Fiction & Reality in Filmmaking: Exploring the Thin Line

Published: 2023-09-13
Fiction & Reality in Filmmaking: Exploring the Thin Line
Type of paper:  Essay
Categories:  Movie
Pages: 2
Wordcount: 502 words
5 min read


Fiction and reality are crucial aspects of generating content in filmmaking. The difference between the two is that a fictional story is based on events and characters that do not exist, whereas a real story-based film is about factual situations. Notably, the line between the two is thin, mainly when fiction is used to exploit actual live events, and vice versa. The consequences caused by this effect are vast, affecting both the filmmakers and the audience.

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Notably, filmmakers are tasked with providing information to the audience in the film. The credibility or the truthfulness of the information provided is greatly affected by choice of fiction being taken for fact or vice versa (Fiorelli, 2016). When filmmakers use fiction to explain something that happened in actuality, they coin the story to what they feel they will make the film more captivating (Fiorelli, 2016). They can do so by exaggerating a character's behavior or the whole events to make it more sensible.


A perfect example of this argument is James Cameron’s 1997 film, Titanic, where fictional characters describe the real event of the ship Titanic that sank in the North Atlantic Ocean after hitting an iceberg, killing over 1500 people. The role of Jack Dawson, as well as his relationship to Rose, are based on fiction to makes the audience believe in the love fantasy that the two shared (Marshall, 2017).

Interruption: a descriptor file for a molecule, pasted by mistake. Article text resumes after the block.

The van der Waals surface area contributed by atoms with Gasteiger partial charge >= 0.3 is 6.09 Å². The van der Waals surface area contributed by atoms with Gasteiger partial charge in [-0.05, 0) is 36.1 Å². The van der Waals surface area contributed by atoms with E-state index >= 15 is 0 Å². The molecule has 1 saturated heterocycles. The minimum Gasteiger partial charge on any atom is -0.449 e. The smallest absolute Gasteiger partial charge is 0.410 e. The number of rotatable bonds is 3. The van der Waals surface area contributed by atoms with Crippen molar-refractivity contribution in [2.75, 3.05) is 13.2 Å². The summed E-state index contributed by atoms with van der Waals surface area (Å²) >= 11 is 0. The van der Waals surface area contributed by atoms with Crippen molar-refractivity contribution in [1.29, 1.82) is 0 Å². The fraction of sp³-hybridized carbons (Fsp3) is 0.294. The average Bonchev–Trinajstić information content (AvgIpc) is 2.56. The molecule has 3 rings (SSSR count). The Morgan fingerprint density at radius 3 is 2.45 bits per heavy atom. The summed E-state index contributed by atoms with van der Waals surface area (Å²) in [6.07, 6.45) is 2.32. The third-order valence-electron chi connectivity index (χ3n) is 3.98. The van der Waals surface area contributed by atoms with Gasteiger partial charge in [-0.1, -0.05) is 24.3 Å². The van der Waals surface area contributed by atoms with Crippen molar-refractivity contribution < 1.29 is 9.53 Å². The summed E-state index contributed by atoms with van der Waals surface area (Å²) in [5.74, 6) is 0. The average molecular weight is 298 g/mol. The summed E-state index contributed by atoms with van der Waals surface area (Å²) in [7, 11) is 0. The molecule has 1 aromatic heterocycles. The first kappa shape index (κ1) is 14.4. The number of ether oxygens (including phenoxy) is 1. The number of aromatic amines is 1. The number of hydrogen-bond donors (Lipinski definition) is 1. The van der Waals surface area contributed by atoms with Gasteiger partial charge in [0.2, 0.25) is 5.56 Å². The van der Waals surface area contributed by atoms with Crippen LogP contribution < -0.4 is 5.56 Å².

On the other hand, when facts are taken for fiction, it limits the filmmakers’ creativity to tell the story because it must be factual. Here, the primary concern is giving details as to exactly how events happened without considering the audience's interests, making the film boring (Fiorelli, 2016). For example, if Cameron were to base the film Titanic on facts, he would have omitted the love fantasy between Rose and Jack, causing the movie to lose its emotional appeal upon the audience.

Audience’s Role

Importantly, the audience’s role in filmmaking is to create a perspective of the film. According to Hartung, Withers, Hagoort, and Willems (2017), the use of fiction is instrumental in deviating people's views regarding the actual events. For instance, if the situation was sad, the filmmaker can twist it to have some heroism aspect to change the audience perspective from sad to contentment. The consequence of using facts instead of fiction is that the audience will create an unbiased opinion since the story told is factual (Hartung et al., 2017).


Fiorelli, L. (2016). What movies show: Realism, perception, and truth in film. Publicly Accessible Penn Dissertations. Retrieved from

Hartung, F., Withers, P., Hagoort, P. & Willems, M. R. (2017). When Fiction Is Just Real as Fact: No Difference in Reading Behavior between Stories Believed to be Based on True or Fictional Events. Frontier Psychology. Retrieved from

Marshall, Sarah. (2017, December 17). The Incredible True Story of How “Titanic” Was Made. Buzz Feed News. Retrieved from

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Fiction & Reality in Filmmaking: Exploring the Thin Line. (2023, Sep 13). Retrieved from

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